Just saw these beautiful big cuts of reclaimed bowling alleys on the Build It Green website. I would really like to sink my teeth into this stuff. Who needs a conference table?! Two weeks ago I was at the Columbus Ave Shake Shack with my son and noticed that the tables and counters are branded (literally heat branded) with the Shake Shack logo (see second image), the logo of the local fabricator Counter Evolution and another brand saying the wood came from reclaimed bowling alleys (see third image). First thought, good for Shake Shack for building green. Second thought, good for Counter Evolution for building a smart business with a good product and attracting sophisticated clients like Danny Meyer. And third thought, bummer that our nations classic bowling alleys are being ripped up!! But I repeat: Who needs a custom conference table?!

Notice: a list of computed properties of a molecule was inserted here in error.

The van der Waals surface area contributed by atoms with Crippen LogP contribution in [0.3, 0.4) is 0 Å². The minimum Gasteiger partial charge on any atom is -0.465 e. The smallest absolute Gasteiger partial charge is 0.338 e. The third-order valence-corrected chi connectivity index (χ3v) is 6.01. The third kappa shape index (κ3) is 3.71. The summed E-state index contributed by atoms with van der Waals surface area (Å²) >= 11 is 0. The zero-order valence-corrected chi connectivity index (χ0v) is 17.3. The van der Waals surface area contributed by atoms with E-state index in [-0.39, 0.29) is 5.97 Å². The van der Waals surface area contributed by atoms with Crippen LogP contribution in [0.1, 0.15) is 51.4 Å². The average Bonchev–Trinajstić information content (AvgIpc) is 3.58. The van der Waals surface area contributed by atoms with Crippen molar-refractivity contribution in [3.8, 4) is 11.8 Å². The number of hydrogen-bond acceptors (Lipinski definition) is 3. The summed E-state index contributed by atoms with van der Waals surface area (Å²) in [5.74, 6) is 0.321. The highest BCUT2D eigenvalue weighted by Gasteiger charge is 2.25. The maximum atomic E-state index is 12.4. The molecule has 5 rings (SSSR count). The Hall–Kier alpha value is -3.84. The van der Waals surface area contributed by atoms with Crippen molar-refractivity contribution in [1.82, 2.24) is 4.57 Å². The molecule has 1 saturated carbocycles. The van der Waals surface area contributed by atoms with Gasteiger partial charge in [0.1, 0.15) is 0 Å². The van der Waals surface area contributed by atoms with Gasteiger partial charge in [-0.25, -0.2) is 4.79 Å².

Friend and colleague Ed Morris of Canary Project has a piece in Metropolis online calling for more sustainable practices in the publishing industry and giving some examples and suggestions. The above image is from the back of Green Patriot Posters, a collection of posters promoting awareness and action on climate change that he and Dmitri Siegel published last year (and to which I contributed some work). The Green Patriot book was itself a strong effort to print more sustainably as its back cover indicates. Ed is a great voice for environmental awareness and I hope the powers that be in the paper publishing industry are listening. With costs for digital production means down and costs for traditional printing rising, it’s their game to lose.
As if Blue Bottle Coffee were not already about as cool as it gets with their incredible roasts and brews and foams and wild apparatus behind the glass there on Berry in Williamsburg, they had to go that extra step and be as green as possible with their cups. New cups are 100% compostable with a bio-degradable plastic lining, and the lids are compostable too (maybe made from corn?). Good on you BBC. Love you guys!